Oversight of the four largest mortgage servicers' compliance with the national mortgage settlement is officially over, the watchdog supervising the process said Thursday.

Bank of America, Citigroup, JPMorgan Chase and Wells Fargo met all requirements of the settlement's servicing standards at the end of the third quarter, said Joseph A. Smith, the settlement's monitor.

"The settlement has improved the way these servicers treat distressed borrowers," Smith said in a press release.

Smith filed his final compliance reports Thursday with the U.S. District Court for the District of Columbia for the four banks, officially marking the sunset of rules for the $25 billion settlement. The servicers signed the settlement in March 2012 with federal regulators and 49 state attorneys general after the discovery of widespread "robo-signing" of foreclosure documents.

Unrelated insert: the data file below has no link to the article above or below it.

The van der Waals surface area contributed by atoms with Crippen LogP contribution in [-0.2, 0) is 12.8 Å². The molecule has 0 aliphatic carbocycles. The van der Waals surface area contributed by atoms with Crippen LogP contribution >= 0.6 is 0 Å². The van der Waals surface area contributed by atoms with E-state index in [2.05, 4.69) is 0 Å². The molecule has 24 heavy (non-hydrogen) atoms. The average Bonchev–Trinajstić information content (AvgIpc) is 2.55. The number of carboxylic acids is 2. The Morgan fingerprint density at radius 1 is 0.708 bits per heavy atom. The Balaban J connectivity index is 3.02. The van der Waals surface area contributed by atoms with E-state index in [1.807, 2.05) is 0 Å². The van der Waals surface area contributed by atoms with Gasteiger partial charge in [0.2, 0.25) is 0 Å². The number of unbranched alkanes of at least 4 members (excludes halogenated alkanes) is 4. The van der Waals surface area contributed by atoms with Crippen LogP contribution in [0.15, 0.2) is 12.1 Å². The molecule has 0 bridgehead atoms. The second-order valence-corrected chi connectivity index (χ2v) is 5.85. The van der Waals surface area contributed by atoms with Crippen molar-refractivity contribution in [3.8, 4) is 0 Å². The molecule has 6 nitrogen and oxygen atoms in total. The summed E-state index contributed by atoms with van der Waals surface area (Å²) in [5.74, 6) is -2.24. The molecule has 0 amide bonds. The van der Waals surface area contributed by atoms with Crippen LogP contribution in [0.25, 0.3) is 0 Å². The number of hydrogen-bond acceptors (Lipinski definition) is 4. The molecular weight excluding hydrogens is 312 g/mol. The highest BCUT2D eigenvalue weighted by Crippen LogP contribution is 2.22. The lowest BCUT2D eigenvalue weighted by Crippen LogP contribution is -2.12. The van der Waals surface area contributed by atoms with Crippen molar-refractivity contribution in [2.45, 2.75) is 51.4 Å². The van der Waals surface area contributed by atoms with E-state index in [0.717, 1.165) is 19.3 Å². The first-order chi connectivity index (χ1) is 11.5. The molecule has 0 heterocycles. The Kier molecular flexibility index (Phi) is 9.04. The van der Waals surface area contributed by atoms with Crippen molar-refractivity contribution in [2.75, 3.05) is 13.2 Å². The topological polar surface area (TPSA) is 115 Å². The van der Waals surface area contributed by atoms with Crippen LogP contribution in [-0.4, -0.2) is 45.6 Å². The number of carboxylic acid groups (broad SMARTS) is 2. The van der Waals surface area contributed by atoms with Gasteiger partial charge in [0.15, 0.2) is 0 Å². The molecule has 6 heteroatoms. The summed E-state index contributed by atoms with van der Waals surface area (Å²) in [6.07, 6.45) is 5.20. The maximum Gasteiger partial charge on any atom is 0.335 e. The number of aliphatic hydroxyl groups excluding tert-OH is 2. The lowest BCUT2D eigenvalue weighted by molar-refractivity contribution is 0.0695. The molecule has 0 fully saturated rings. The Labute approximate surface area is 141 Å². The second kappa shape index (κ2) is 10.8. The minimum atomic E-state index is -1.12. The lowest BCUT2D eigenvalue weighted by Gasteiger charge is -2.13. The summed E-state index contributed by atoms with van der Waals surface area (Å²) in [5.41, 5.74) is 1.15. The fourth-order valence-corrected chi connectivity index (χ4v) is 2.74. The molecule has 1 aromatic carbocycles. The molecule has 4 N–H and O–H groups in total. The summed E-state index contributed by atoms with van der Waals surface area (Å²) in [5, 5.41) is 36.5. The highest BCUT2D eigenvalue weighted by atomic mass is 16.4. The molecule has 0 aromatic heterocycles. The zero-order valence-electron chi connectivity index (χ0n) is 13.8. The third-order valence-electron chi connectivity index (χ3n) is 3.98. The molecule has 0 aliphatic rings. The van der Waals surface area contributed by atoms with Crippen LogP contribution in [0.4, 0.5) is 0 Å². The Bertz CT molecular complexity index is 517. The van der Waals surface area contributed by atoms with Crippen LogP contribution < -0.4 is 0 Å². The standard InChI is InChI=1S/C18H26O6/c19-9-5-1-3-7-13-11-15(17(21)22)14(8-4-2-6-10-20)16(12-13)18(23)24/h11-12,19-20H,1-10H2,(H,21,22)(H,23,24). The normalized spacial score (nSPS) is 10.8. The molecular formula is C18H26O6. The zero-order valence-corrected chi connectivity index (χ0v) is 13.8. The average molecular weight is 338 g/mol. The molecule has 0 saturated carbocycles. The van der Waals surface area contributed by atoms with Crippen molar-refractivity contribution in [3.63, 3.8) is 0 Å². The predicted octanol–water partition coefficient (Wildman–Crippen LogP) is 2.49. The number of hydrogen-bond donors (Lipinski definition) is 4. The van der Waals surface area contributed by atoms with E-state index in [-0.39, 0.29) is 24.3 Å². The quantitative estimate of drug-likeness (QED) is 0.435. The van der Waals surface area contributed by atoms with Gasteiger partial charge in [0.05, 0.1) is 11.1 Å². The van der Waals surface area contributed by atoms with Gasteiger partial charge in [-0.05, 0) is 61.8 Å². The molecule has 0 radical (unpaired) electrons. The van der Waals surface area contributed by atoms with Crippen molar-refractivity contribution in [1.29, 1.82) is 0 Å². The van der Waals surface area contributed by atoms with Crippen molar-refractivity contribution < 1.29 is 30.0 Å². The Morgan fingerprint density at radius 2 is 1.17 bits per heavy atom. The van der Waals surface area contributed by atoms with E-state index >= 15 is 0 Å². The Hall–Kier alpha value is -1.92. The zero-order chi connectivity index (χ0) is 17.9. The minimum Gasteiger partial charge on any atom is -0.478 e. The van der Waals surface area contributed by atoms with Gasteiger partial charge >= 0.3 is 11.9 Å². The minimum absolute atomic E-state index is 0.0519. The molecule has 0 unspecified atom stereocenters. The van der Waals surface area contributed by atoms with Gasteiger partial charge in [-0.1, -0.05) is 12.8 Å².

The final monitoring on Ocwen Financial and Ditech Financial, formerly Green Tree Servicing, will be filed later this year, Smith said. Those two servicers had taken over the assets of Residential Capital from Ally Financial, the fifth servicer that signed the 2012 settlement.

The servicers still remain accountable to servicing rules enforced by the Consumer Financial Protection Bureau.

The banks initially paid $5 billion in fines, though Smith said they ultimately gave distressed borrowers $50 billion in debt forgiveness, loan modifications, short-sale assistance and refinancing.

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